The company said it is ‘massively accelerating’ its investments to shape a ‘fully climate-powered business model’.
“We believe that we have reached a tipping point where our brands will be incredibly stronger if climate is an ally and not an enemy,” CEO Emmanuel Faber explained. “This year is pivotal towards this shift.”
Danone’s commitment to action on climate change is nothing new, Faber noted. “We've been pioneering and making pretty bold commitments to transition to low-carbon economy for a long time.”
In 2009, the company initiated work to improve the carbon profile of its business. It aligned with the 2015 Paris Climate Change agreement, signed up to the 2 degrees Science Based Targets in 2017 and then updated to the 1.5 degrees pledge. Danone also set the goal of becoming carbon neutral by 2050 – with an ambition to reach ‘peak’ carbon emissions by 2025.
The company revealed this week that it has already hit this target, five years ahead of schedule. “Twenty-seven million tons is going to be our peak, that was last year, of carbon externalities,” Faber reported.
Faber views this progress in the context of what Danone calls the ‘food revolution’, a shift in attitudes to the food system that is disrupting established operating models.
As part of its Danone 2020 strategy, launched in 2014, the group invested ‘heavily’ in areas like improving trust (with a focus on brands becoming B Corp certified); ‘efficiency and discipline’; and the adoption of ‘planetary diets’ as well as natural and local trends. Big moves in this space included the 2017 acquisition of WhiteWave Foods, which brought with it plant-based brands such as Alpro in Europe.
According to management’s assessments, these efforts have paid off and Danone enters 2020 ahead of the ‘new normal’ when it comes to trust and sustainable, natural diets. Investment behind these pillars will therefore remain level through to 2025, the company noted. Danone already has a ‘very solid’ plan to invest a further €5bn in plant-based by 2025.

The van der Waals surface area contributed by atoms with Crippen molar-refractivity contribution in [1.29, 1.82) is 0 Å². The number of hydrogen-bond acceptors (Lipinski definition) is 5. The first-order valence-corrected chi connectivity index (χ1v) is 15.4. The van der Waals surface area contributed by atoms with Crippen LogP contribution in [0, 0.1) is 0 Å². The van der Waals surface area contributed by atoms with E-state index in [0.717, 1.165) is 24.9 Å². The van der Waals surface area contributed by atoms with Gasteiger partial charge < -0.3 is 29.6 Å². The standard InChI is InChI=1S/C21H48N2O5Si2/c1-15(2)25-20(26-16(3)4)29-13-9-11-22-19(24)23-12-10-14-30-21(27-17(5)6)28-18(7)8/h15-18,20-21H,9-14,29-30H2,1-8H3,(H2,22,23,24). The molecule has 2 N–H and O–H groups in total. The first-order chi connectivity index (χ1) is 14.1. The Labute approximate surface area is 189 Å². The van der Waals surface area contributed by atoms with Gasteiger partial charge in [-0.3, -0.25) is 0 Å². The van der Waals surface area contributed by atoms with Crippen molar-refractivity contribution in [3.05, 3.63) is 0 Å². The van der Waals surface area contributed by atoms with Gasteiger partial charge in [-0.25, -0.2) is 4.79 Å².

However, there are areas that Danone believes there is clear opportunity to do more to reduce its carbon footprint and align with consumer trends, particularly around packaging and digital innovation. And it is here that Danone will focus the bulk of its €2bn investment from 2020.
“We see 2020 as the moment where we need to interrupt the fifth year and final year of our 2020 plan, because the industry is undermined, our categories are undermined, by either visible or invisible challenges.” - Faber
Faber said ‘opportunities’ for Danone are related ‘in one way or another’ to climate and the perception of climate in social norms. “We need to really anticipate, to fully meet these opportunities and… stay ahead of the curve in 2025.”
Packaging: ‘We were caught off guard’
While it was on the radar, packaging was ‘less of a priority’ for Danone’s 2020 strategy. “Clearly here, we are caught off guard - as I think frankly everybody else was,” Faber conceded.
Around half of Danone’s investment in climate innovation will be focused on packaging innovation, souring and value chain to enhance the group’s value proposition and ‘deliver superior competitiveness’.
According to Danone’s assessment, packaging is a hot topic in markets like France, Germany and the UK and this is putting a strain on its brands. “People don't want to be seen with a plastic bottle anymore,” Feber observed.
For its water business, the group aims to move away from virgin PET by 2025, switching to rPET in Europe. In April, rPET water bottles will be rolled out across ‘most’ formats in France, the full range in Germany and all on-the-go Evian formats in the UK.
The Evian and Volvic brands will both become ‘climate neutral’ this year.
Other innovations include the introduction of metal bottles and cans for brands like Evian and Bonafont and a switch to tetra for Volvic’s kids range.
Home and new on-the-go models are poised to ‘completely change the paradigm’ of water packaging, Faber predicted.
While the group’s water business might be a high profile plastic user, Danone’s ‘boldest commitment’ can be seen in yogurts where it aims to move to zero polystyrene packaging by 2025 globally – and by 2024 in Europe.
The shift will see Danone move to PET and rPET ‘as soon as possible’, with sourcing of polylactic acid or polylactide (PLA) and other bio-sourced materials starting in 2020.
And progress is already under way. Faber elaborated: “Les 2 Vaches, [our] leading organic yogurt brand in France… has already bio-sourced starch-based polymer packaging.”
In the UK, the company will launch its ‘first ever reusable glass pot’ as part of the Loop programme.
By 2021, the plant-based Alpro brand will move out of PS to paper cups and plant-based drinks cartons.
“We believe that we will reaccelerate our brand competitiveness on packaging, which becomes a clear factor of choice for consumers.”